I don't even know how we got this particular gig, but we do monthly audio podcasts for a government entity a couple hundred miles from us... just tagging them with intros and outros and making the right kinds of files. Their initial self-efforts were poor, so we tried to help them out. We bought and shipped them a Zoom recorder, gave lots of good advice on mic placement, how to pick the right recording environment, how to deaden a room, all the things that seem obvious to us. Their resulting recordings sound like they were recorded with the mic 10 feet away. In a bathroom. At Grand Central. Next to the loudest HVAC system they could find. And I think our repeated additional advice, if anything, only continues to make their results worse.
We also cast actors from all over the country... most auditions from talent agents, but some are self recorded by actors on their phones. Despite clear instructions, at least half of them come in having been shot portrait, not landscape. And frankly, the ones that come in from agents aren't a lot better, on average.
So... do what you can, but don't ask too much. Or any, if possible.
Fantastic Plastic Entertainment, Inc.
Here's an idea: two sheets of foam core board, from the dollar store, with the phone fastened to one board or inset in a phone-shaped hole, traced in the top board and cut away. Cost: 2 dollars and a strip of duct tape.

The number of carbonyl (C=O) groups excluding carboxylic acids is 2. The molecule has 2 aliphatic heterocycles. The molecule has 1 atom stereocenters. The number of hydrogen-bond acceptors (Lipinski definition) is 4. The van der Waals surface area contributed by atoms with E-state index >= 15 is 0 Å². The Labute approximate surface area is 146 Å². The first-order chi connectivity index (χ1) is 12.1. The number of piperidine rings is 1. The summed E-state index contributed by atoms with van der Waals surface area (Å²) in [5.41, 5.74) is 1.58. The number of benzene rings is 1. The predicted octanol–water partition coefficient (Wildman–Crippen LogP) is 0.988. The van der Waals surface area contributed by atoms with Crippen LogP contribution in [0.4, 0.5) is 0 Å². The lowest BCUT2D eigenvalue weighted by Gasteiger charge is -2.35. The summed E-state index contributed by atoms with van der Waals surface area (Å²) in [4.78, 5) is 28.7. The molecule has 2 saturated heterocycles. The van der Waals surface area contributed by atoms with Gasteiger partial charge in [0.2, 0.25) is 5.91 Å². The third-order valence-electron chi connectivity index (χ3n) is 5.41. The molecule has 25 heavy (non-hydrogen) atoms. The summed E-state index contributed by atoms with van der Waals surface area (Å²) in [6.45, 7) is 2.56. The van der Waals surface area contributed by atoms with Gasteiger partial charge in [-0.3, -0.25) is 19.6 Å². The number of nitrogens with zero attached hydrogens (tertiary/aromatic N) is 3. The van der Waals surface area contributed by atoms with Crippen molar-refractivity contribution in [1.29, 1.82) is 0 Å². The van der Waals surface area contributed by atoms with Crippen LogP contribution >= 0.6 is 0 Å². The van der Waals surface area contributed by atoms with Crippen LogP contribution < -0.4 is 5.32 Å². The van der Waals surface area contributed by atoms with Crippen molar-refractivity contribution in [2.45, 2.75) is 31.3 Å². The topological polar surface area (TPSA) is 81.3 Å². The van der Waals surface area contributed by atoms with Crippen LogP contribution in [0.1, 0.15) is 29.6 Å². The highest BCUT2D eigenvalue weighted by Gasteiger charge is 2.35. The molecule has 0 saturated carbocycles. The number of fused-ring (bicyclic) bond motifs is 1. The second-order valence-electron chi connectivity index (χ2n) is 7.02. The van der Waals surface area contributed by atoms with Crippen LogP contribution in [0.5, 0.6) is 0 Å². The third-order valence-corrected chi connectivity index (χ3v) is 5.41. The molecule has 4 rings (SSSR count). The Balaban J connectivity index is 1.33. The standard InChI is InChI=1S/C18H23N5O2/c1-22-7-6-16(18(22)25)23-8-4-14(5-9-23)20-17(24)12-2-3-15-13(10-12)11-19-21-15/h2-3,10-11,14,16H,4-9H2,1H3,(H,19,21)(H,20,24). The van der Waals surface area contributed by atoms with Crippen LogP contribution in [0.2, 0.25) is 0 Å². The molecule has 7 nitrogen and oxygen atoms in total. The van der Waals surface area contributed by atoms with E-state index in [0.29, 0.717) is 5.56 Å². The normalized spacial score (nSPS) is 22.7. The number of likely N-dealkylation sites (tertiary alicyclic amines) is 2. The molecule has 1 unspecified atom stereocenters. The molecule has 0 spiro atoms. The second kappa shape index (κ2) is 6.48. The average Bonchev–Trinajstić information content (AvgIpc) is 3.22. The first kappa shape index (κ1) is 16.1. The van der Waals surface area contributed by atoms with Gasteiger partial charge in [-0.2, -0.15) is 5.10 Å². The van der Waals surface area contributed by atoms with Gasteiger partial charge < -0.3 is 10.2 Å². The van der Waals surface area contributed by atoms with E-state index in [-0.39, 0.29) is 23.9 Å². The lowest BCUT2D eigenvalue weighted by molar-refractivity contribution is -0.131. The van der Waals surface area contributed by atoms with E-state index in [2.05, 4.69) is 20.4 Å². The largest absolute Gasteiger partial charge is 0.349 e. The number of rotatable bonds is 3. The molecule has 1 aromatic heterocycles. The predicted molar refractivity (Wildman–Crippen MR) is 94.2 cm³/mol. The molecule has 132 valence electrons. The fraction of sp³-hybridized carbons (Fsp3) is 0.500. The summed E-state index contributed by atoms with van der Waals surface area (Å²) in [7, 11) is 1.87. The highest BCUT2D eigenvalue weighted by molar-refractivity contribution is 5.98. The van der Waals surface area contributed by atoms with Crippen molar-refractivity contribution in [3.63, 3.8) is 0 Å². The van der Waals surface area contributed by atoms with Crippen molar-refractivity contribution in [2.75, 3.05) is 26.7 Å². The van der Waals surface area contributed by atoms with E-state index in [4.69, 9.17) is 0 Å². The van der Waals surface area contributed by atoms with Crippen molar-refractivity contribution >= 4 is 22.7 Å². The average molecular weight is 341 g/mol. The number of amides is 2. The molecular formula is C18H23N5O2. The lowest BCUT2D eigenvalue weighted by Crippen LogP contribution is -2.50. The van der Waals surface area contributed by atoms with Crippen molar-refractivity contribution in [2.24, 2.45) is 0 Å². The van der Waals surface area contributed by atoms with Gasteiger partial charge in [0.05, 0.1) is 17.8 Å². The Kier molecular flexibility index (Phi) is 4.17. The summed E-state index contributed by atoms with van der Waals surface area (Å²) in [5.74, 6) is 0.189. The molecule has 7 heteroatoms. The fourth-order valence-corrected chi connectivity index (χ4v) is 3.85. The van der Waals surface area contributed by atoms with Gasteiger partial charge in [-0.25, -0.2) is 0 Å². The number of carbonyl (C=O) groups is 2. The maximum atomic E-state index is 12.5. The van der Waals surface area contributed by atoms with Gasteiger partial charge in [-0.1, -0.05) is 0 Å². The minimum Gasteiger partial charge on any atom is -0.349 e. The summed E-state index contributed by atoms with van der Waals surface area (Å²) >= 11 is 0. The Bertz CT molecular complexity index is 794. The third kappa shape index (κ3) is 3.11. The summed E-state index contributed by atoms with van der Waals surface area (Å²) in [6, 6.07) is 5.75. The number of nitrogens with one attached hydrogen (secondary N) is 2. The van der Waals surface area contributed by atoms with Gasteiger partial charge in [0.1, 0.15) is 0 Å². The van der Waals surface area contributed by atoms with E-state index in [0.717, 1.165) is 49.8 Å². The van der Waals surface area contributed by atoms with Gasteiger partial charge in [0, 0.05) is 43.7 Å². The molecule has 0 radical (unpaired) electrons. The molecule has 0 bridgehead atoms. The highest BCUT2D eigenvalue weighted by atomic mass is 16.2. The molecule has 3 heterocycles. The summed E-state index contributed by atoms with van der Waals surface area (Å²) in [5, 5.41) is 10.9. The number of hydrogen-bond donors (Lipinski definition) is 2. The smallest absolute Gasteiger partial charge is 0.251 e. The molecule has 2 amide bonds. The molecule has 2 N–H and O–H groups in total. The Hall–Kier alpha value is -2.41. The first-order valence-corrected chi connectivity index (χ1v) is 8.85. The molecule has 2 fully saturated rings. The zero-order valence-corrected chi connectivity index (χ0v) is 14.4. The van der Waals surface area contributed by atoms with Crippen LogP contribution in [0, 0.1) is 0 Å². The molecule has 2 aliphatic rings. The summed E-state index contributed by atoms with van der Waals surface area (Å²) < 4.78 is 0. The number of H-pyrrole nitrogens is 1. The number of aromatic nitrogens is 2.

The two boards concentrate a flat, soft light onto the face from arm's length away, and also somewhat shield the phone from sounds to the rear and side. This should make a nice picture outdoors with the sun to one side or the other, indoors, with a neutral background and any overhead light. One could even draw or print on the boards with instructions and arrows, where the sun or indoor "key light" should be for the board to give the best effect. This setup is light enough to hang on the wall at eye height using a nail, like a photo frame. You could even put prompter-like crib notes on the surface and it won't hurt the picture. Take a second phone to use for the audio of the incoming conversation, or, just copy down the questions and answer back "on-camera", since this is going to be edited anyhow.